The first print I ever sold was made from a Holga neg. It was printed about 16x16" and looked lovely, better than here on the 'net


This is a tough choice, but I'm going to interpret favorite as "the camera I've had the most fun with." And with that in mind, I pick my Holga 120S with the full-sized Polaroid back: aka the Holgaroid.

Take the already odd-ball Holga with it's various light leaks and quirks and add the complexity of a diopter for the front lens and peel-apart Type 80 film. It was so much fun to use. I wish someone still made film for it.

Well, a few GF1s... which I also own :). My question is, how do I get a new battery for it ?

My favorite tends to be whatever I currently have. Every camera I have moved to over the years is the best camera ever. If this makes sense. My current favorite.

I own a LOT of Cameras, I get attached to them, so I almost never bother to sell them. My all time favorite camera was the Hasselblad 903 Superwide CF. It just never disappointed. I have the viewing screen back so I could precisely compose on a ground glass eother with the chimney hood, or metering prism.
The 38mm Biogon has this beautiful drawing ability that makes everything it renders look right. It's a true wide angle lens, but because it is not a retrofocus design it doesn't work well with digital backs. It is the one camera I miss using.

After three years I continue to take my Pentax K-01 with me almost every time I go out; an excellent cropped sensor in a compact body, mostly with the the very fine 43mm 1.9.

(I truly loved each one, and each one better than the previous one: manual: Canon Ftb -> Canon auto focus+exposure -> Pentax DSLR -> Pentax mirrorless.)

[[with it's various light leak]]

Oh the shame. I'm sorry for the its/it's typo there!

As I've been traveling for the past week I'm getting to this thread quite late. Geez, lots of "favorite" cameras! And so many were made so very long ago!

I own many cameras, some quite antiquated and lovely mechanical objects such as many shown here. Others are very contemporary and sophisticated. But if I had to pick a "favorite" in terms of the four key -abilities (capability, versatility, portability, and usability) here's my pick:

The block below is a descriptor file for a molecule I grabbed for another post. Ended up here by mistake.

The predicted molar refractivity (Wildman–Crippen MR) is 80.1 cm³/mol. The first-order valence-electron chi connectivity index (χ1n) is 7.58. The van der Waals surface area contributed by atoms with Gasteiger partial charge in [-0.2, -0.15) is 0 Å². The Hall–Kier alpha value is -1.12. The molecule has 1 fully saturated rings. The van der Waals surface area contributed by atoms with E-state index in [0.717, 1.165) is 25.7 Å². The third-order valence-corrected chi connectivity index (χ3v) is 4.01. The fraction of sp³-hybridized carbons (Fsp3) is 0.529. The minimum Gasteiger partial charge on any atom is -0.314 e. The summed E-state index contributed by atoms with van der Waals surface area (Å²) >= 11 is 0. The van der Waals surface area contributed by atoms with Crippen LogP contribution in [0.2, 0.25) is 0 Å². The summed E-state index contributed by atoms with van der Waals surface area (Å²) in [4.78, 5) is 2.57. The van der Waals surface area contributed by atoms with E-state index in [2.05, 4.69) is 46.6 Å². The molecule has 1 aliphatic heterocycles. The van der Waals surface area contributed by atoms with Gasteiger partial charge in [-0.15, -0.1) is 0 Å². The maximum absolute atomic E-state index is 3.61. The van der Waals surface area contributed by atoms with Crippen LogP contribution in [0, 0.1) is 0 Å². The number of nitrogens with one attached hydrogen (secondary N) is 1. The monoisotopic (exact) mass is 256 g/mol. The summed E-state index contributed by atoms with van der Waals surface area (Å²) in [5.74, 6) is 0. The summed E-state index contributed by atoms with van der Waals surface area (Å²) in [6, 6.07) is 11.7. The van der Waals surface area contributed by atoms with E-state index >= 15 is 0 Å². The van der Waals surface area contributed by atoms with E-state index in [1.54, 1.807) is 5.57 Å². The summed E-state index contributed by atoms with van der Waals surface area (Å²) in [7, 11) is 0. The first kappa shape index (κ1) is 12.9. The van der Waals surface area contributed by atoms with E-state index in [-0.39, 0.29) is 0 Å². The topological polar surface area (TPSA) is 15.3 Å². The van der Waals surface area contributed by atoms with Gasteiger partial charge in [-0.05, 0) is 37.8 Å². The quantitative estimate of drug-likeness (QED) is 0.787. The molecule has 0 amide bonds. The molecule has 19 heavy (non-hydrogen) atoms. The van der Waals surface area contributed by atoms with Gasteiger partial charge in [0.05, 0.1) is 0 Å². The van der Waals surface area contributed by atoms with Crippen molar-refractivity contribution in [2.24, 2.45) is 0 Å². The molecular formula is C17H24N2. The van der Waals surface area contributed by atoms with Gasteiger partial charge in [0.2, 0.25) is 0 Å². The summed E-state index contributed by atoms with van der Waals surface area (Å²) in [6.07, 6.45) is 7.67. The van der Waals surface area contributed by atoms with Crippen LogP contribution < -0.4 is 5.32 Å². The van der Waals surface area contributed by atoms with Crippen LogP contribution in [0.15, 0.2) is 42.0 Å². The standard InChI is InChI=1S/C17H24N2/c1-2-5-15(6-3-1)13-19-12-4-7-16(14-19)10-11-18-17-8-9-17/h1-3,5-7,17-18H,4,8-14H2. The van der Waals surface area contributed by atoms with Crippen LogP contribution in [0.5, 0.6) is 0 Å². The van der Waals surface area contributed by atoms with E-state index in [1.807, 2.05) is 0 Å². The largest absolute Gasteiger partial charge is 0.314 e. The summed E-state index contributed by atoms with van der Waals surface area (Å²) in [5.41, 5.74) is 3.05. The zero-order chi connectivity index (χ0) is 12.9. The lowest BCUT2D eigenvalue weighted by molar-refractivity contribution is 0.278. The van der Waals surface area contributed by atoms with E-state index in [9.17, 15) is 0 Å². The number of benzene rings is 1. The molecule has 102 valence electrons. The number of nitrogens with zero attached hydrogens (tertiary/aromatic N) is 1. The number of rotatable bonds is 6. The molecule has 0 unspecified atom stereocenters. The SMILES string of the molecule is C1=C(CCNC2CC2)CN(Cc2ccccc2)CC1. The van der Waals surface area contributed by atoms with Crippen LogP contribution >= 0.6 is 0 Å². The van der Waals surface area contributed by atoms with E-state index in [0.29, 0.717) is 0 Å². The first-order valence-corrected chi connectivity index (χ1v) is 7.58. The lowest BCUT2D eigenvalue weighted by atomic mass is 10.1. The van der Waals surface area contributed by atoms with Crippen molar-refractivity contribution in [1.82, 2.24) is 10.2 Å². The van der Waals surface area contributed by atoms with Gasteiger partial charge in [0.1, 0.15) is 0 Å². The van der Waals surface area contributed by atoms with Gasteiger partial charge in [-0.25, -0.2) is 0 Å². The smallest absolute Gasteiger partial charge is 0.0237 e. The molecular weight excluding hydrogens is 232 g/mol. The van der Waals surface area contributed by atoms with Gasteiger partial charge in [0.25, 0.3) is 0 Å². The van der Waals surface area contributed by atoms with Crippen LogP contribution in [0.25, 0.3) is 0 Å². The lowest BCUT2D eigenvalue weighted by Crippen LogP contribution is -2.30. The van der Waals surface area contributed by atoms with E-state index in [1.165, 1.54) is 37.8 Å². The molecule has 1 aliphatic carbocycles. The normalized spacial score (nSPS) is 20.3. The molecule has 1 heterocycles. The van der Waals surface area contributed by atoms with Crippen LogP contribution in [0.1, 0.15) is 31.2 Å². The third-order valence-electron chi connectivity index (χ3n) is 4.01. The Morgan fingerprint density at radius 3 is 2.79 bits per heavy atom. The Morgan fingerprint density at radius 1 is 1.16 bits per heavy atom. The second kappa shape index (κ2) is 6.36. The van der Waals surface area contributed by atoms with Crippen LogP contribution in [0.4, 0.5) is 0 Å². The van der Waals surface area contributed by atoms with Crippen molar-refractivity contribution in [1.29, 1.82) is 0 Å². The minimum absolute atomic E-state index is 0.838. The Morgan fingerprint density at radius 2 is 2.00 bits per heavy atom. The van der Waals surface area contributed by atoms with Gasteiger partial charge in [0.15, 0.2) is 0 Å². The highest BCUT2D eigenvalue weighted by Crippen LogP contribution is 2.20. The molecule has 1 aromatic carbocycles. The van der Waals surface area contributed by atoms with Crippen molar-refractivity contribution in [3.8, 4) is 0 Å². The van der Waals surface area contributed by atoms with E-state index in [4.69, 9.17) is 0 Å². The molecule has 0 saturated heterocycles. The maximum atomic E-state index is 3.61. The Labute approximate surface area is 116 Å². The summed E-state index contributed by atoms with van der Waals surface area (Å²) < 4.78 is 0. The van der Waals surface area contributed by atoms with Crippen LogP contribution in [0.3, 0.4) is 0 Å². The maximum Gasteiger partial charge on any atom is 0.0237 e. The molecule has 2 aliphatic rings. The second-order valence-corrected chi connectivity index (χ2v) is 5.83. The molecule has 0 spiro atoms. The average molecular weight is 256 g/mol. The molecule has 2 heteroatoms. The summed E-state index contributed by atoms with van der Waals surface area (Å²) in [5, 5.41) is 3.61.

Yup, the Apple iPhone 7 Plus is my favorite all-'rounder, hands-down. Not only is it a "real" camera, it's TWO excellent real cameras with 28mm and 56mm prime lenses, switchable (and digitally meldable) without an iota of break in attention. Consider its other highlights.
- It’s compact enough to go everywhere.
- It’s more water/weather-resistant than ever. Some have even used it underwater.
- It’s also quite rugged.
- Its functionality and sophistication is determined largely by software.
- It can produce image quality that far exceeds any film emulsion across a vast range of light conditions. In fact, its image quality rivals that of several of my (dedicated) cameras.
- It’s about as inconspicuous as you can get as an overt photographic device. Few subjects will shy away from it.
- It automatically records more than you’re likely to ever need to know about each frame it shoots (i.e. full Exif plus very accurate GPS coordinates).
- Its communications capabilities are the gold standard.

I could write an entire essay of the merits of the iPhone 7 Plus camera. And I could provide plenty of examples of its capabilities. No, it cannot rival dedicated cameras for highly specialized jobs. But it sure can best most of the cameras above.

Of course the joy of photography is very much a blend of self-image and captured image. And the iPhone 7 Plus can’t beat the panache of a vintage Leica M, Ken James’s Graflex, or Mike’s Exacta 66. But to those willing to appear as unsophisticated snappers, and willing to devote some serious practice to its use, the iPhone 7 Plus offers a bounty of capabilities that could only be dreamed of just a few years ago.